less both husband and wile (to
be) are Jewish or promise to
raise their children as Jews. The
young man in the letter wanud
that! For any Jew to marry a
Christian and allow the children
lo be raised as Christian, or pick
their own religion, is tantamount
to being "A Stud fortheGoyim."
Strong talk (that's what the as-
similated Jews will say). There is
no other way to combat this "di-
sease of intermarriage" that is
destroying the Jewish people.
The young Jew writes in his
letter, "opposition from my own
family was minimal, and that we
had found a rabbi that would of-
ficiate was comforting. The deci-
sion not to get married was
ours."
These young people are to be
commended for realizing that
they could not be faithful to their
own respective religions, and that
theirs would be a divided home.
Eventually the overwhelming
Jhrislian and secular atmosphere
in America would succeed in ab-
sorbing another Jewish family.
Kabbi Silver (known as Marry-
ing Sam) insists on defending his
own position of performing mixed
marriages and presenting himself
as an "Understanding Rabbi."
Young Jews must be educated
and become learned in "Jewish
Tradition Talmud Teach-
ings Values." etc.. and must
be made lo reali/.e that Judaism
will only survive if Jews remain
Jews and continue to bring Jew-
ish children into the world.
That is what Kabbi Silver
should tell all of the Jewish youth
who request that he perform a
wedding ceremony in conjunction
with a minister or only an inter-
marriage ceremony.
SAMUEL BORTNICK
Delray Beach
EDITOR. The Jewish Floridian:
Dear Rabbi Silver:
I am enclosing a response to
"A Cry of the Heart," as you so
well said "un cri du coeur." It is a
beaulilul letter. It brings up so
many thoughts, just prior lo the
High Holidays ringing al our
door Il is refreshing, enlight-
ening, and I must say. encourag-
ing lo know that our younger
generation of Jews can react in
such a fashion as this young man
did. He sacrificed. His faith is
unflinching. He told us, we the
Jews at large, that we shall never
disappear from the face of this
earth. .
God bless your family and you
and may you have a happy and
healthy 5744.
DR. VICTOR PERLOW
Boca Raton
EDITOR, The Jewish Floridian.
To the young man who could
not marry the Catholic girl:
J our moving letter to Rabbi S
Mtm prompted me to answer
you. You have made a sacrifice at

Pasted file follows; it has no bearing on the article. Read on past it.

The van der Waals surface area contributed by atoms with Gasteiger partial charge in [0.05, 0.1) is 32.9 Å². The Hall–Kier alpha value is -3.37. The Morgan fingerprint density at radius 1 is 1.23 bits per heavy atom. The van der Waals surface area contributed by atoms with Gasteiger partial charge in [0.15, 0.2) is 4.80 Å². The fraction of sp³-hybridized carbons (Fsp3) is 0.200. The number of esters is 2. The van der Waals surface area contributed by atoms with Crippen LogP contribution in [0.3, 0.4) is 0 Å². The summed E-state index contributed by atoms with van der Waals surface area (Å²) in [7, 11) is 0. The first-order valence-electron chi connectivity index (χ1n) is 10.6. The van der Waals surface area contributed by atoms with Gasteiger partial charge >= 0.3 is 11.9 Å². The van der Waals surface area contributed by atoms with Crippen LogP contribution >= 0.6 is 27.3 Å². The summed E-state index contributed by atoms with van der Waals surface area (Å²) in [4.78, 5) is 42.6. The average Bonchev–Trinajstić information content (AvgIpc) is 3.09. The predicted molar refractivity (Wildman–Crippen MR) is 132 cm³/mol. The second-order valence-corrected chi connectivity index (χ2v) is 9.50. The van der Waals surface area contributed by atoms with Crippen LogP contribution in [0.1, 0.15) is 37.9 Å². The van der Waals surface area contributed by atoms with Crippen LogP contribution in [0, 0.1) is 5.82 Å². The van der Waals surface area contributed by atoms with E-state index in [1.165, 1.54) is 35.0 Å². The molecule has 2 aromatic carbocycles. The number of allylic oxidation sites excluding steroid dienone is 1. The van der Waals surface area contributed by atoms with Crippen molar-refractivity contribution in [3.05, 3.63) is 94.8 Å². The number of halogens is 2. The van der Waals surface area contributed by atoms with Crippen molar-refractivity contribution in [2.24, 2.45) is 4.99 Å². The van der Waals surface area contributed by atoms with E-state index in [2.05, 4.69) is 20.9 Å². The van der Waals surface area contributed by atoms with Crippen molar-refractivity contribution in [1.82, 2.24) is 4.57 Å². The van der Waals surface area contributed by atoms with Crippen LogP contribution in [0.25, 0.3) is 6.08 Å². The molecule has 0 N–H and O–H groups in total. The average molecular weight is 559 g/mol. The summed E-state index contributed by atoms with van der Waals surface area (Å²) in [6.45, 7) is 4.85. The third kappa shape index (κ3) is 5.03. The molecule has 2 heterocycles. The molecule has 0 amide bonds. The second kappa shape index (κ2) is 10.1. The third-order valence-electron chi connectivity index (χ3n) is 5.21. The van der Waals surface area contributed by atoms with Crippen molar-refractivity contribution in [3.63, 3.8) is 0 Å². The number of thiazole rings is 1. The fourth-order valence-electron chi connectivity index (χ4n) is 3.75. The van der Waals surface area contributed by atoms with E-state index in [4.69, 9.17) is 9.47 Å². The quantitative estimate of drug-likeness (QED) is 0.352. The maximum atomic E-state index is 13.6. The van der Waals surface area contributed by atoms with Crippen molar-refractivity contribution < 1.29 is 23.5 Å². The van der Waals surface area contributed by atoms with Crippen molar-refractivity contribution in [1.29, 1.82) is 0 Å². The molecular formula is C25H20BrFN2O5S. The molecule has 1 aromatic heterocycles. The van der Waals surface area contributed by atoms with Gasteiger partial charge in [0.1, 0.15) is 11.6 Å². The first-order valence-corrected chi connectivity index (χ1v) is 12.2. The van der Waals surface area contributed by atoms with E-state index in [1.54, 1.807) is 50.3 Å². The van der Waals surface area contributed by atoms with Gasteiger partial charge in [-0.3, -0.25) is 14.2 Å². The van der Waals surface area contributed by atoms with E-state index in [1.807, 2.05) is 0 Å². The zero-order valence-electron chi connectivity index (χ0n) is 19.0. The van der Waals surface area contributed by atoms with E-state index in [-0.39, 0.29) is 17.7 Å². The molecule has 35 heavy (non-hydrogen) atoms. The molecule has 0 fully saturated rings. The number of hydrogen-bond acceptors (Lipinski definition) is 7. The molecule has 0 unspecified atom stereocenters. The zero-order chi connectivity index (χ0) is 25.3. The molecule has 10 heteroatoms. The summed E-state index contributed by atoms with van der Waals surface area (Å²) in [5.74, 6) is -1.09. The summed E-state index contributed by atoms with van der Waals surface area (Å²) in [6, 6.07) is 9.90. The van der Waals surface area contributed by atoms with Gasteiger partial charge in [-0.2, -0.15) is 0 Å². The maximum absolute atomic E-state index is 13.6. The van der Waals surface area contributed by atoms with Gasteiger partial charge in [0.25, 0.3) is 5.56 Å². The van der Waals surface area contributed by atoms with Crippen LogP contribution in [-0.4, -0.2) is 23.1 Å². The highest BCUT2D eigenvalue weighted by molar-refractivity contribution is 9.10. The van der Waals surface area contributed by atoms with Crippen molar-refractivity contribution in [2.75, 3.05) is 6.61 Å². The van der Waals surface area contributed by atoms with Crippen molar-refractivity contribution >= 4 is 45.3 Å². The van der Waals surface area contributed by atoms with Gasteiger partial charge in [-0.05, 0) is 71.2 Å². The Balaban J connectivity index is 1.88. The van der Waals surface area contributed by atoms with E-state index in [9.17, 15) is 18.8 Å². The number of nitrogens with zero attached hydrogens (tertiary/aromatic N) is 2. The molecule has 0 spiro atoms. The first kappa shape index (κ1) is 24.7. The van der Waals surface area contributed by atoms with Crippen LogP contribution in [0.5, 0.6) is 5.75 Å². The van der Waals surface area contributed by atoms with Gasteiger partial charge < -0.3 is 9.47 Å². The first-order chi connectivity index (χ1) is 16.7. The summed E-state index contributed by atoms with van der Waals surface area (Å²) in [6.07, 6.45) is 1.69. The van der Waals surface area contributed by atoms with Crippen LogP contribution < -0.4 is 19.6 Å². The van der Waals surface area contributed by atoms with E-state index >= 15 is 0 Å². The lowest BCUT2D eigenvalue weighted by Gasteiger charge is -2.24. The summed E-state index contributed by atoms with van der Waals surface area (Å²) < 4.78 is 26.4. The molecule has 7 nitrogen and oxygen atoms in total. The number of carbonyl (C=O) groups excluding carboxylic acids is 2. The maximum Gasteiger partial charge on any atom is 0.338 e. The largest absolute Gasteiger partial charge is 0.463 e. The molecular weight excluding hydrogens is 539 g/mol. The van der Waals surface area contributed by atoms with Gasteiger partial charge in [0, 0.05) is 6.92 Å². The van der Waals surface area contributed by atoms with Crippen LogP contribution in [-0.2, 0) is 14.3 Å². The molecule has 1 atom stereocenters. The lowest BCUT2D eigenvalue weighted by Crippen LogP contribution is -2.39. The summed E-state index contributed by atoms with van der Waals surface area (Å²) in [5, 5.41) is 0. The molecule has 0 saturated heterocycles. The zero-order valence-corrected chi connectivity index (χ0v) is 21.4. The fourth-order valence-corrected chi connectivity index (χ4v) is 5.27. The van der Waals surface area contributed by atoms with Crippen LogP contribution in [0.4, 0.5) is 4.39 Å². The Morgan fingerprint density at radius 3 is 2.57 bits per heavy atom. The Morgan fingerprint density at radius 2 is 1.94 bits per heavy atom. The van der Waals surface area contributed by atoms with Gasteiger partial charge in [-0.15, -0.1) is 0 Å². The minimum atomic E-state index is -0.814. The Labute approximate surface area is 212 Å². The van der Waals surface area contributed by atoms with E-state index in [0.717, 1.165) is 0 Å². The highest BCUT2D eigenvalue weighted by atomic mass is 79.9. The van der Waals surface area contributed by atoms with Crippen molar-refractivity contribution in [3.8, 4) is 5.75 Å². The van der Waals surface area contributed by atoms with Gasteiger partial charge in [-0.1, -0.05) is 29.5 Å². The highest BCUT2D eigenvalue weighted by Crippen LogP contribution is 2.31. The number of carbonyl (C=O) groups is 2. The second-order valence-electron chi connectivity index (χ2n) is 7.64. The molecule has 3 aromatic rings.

a moment of your life when you
were reaching for happiness and
marriage with the woman you
love. Your deepest feelings as in
uilonned. sensitive Jew surfaced
w ben yon realized thai you could
not raise your children to be. in |
an\ oilier laith bul yours ...
Y-'ii wen' not liealen by events I
i>.ii i-iiiinil .'(MM) years ago. Mi
you say in your letter; what you
(ml is iwpiess your sense ol pride
ol being u slit I -necked Jew!
You have expressed, what 1 ,
fuel, is the deepest and almost'j
aluvislic reaction, present in each ,
Jew. It is the reason for our |
survival in spile of all the llok>
cuiisls! You have cried out: "No j
Not me! Not my children! Our I
God is one only one! Blessed be
he!"
You have come through with
your best of faith in God with
flying colors. You were not
beaten!!! "You have surfaced
above all enemies" thanks tor
God and your unflinching faith.
Our rabbis teach us not to just
cling to the Torah passively but
also to instill it into our children
and children's children for all
generations to come. You have
done just that.
Your act of faith and sacrifice
has renewed and enhanced the
joy, the pride, and the responsi-
bility that we all feel that we have
in being a Jew. Time is the great-
est healer. Your present grief and
loss of what you could not attain,
will be tempered and mellow into
the future, and the good Lord will
give you the length of life, health,
and happiness that you rightfully
deserve.
DR. VICTOR PERLOW
Boca Raton


Lu.v.S^mb*'16'1988
The Jewish Floridian of South County
Page6
A Jewish Encounter in Hong Kong
B, ARNOLD ROSENTHAL
, Mav of 1983 I was impress-
'^an article I read to
'Jdassah magazine about Sir
Snce Kadoone. The article